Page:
If you want to learn how to build a chopper from scratch or put together a chopper from a bike kit, I have really good news for you. It's not as difficult as you might think. Here are some tips and advice on custom bike building...
You should understand the basics of how a chopper (and a regular motorcycle) is actually pieced together.
There are two ways to learn:
You could build a motorcycle kit which is also known as a "bike in a box" and get all the parts needed in a single delivery; all you have to do is assemble the motorcycle. It sounds easy but it's not. It is definitely easier than building a motorcycle from scratch, and it will be a priceless experience.
When you build a bike from the ground up you will need a wide array of tools including small hand tools, all the way up to a welder, a welding frame jig, and a lift table is ideal. But I know of home builders who make do with all kinds of household bits and pieces to get their bike put together; a wood frame jig, saw horses, and cheap welders. I know people who built their bike in their living room and kitchen. So anyone can do it. You just have to have the drive to get it done. And it's a fun experience.
Before you build a chopper from scratch you may want to consider other alternatives to building a motorcycle. Because building one from the ground up can be a massive challenge for novice and intermediate fabricators (it can be done though).
The alternatives are to buy a motorcycle kit, like the 1941 Knucklehead Bobber Bike Kit pictured above. This is one of the very few quality kit bikes available on the market. 5 - 10 years ago there were many motorcycle kits, but the recession wiped out most kit bike manufacturers. Custom Chrome used to have some really good kit bikes, but not anymore.
The kit bike pictured here is really cool, and it's a quality piece of work. If you can afford the $23K price tag, then you might want to go for it.
Building a motorcycle kit is a great experience. It's very similar to building a bike from scratch, except you get all the pre-made and pre-selected parts ready to put together. But it will also be a challenge, which is where you learn a great deal.
The second alternative is to buy what's called a rolling chassis. This might be the best way to go because a rolling chassis is basically the 'bones' of the bike pre-assembeld. For example, the rolling chassis above is only about $5400, but you get everything pictured here:
You get quite a bit with a rolling chassis like this one.
All you need is to do the electrical, buy and fit the engine (which this one fits a FXST engine, 1984-1999 - an Evo engine), and get it painted.
Tip: I am not a fan of the old school fenders like the one on this rolling chassis. What I would do is bob the fender and maybe put some ape hangers and it will really look killer, and it won't cost much to do that. But that's me :-)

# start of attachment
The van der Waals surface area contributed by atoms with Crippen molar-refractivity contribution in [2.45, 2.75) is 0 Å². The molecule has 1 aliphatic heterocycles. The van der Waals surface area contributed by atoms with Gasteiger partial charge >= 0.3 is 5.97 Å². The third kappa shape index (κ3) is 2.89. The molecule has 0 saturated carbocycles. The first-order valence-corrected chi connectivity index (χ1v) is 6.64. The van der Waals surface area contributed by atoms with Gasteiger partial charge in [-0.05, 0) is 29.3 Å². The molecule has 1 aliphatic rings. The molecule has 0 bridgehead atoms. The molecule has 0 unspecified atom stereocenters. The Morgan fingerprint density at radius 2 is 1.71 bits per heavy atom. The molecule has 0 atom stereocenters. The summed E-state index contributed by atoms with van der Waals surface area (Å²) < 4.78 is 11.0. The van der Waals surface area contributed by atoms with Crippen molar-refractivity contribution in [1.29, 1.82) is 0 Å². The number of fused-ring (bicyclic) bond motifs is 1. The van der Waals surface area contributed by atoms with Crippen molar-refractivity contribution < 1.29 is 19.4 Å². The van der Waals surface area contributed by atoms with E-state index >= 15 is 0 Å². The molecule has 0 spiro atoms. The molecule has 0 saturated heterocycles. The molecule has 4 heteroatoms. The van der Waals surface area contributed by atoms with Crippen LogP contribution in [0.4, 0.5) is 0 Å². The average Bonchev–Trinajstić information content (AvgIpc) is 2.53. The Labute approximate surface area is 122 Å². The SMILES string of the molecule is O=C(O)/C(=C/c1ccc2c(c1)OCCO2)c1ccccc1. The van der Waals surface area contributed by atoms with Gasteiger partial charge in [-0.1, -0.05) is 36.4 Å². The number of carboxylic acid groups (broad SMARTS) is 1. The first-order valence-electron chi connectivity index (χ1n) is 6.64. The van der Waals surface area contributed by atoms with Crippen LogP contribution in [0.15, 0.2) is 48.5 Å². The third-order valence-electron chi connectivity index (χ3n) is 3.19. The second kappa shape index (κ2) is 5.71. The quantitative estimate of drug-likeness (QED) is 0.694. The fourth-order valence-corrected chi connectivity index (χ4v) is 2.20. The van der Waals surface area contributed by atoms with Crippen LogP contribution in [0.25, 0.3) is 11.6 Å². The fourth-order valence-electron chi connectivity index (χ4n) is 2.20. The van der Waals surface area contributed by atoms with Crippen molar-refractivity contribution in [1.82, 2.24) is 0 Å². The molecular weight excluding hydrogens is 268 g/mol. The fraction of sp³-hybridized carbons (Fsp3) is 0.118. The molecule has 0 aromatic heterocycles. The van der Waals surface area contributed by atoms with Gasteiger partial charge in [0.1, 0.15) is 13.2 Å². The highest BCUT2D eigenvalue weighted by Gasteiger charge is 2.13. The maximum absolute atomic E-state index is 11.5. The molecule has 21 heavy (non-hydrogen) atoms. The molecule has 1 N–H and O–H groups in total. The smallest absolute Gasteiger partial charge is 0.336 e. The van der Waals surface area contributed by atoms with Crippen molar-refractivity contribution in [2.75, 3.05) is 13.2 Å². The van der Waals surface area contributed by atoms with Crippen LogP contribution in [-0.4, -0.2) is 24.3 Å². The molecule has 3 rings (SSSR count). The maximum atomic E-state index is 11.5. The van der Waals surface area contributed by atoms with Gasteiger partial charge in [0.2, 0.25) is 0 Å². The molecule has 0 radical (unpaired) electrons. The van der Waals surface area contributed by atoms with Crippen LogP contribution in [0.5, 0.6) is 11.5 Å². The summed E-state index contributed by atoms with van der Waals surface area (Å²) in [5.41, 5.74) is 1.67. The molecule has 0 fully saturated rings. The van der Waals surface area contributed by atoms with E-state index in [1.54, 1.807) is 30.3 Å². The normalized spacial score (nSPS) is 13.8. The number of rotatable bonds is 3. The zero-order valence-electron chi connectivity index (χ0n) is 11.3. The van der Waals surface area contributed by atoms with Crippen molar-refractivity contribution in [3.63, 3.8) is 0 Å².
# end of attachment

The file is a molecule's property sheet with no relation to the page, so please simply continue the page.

The third alternative to building a chopper is to buy a low cost project bike and chop it, or bob it, or customize it. You can accomplish this with tons of motorcycles. But some of the more popular bikes to chop or bob are the xs650 (like the one above), cb750, any Triumph, Harley Sportsters, Honda Goldwing, xs400, Vulcans, and many more.
If you twisted my arm I would suggest you build a chopper from an xs650 because they are easy to chop or bob, fun, and have a good resellers market and after market parts market (same with the bikes listed in the above paragraph).
Either way you'll need a tool that will help you save time and aggravation. Whether you want to learn how to build a chopper from scratch or build a kit bike, the little known custom bike building and metalworking techniques revealed only in the Covell Creative Metalworking videos and Michael Durham custom bike building videos are highly recommended for novice and experienced builders. Even if your a seasoned veteran of 40 years.
With these DVD's at your disposal 24 hours a day, you'll build your bike faster and easier (whether you are a veteran builder or new to building a bike) because they will guide you through many of the nitty gritty details of the building and metalworking processes.
Also, if you are relatively new to the nuances of building custom motorcycles or don't have loads of cash to work with, read this information on building a cheap chopper: Build a cheap chopper.
The second step...or baby step, is to read How To Build A Chopper Frame.
It comes with a bonus report which will be a tremendous help in your bike building efforts.
We also recommend this book: How To Build A Kit Bike, by Timothy Remus, Jonathan Wood.
I know, it seems like a lot, but preparation is really important, especially when you are learning how to build a chopper or custom bike...
You can always save money, but saving time is more important. In other words you can always make or save money, but you can never get your time back. So going in prepared is very important.
If you want to learn how to build a chopper or kit bike the right way these videos (DVD's) will show you step by step how to build your own bobber, frame, gas tank, and many of the fine details of building and metal working that would normally take you years to figure out. They will help you save tons of time and money! When you're done send me a picture :-)
'Tig Welding Basics' You have to know how to weld well if you want to work with metal. And this Tig Welding DVD By Ron Covell is touted as the best DVD on welding in the world. Discover new welding tips and secrets only master metalworkers know about! Click here for more information on this dvd and other Bike Building Guides!
These Guys Learned How To Build A Chopper And Customize Their Bikes, And So Can You:
Custom Motorcycles Part 1...
Click Play In The Lower Left Hand Corner
Here Are Six Videos That Show You Parts Of How To Build A Bobber (These Exclusive To Us - They Are Quality Video Outakes From The Great BYOB DVD Set: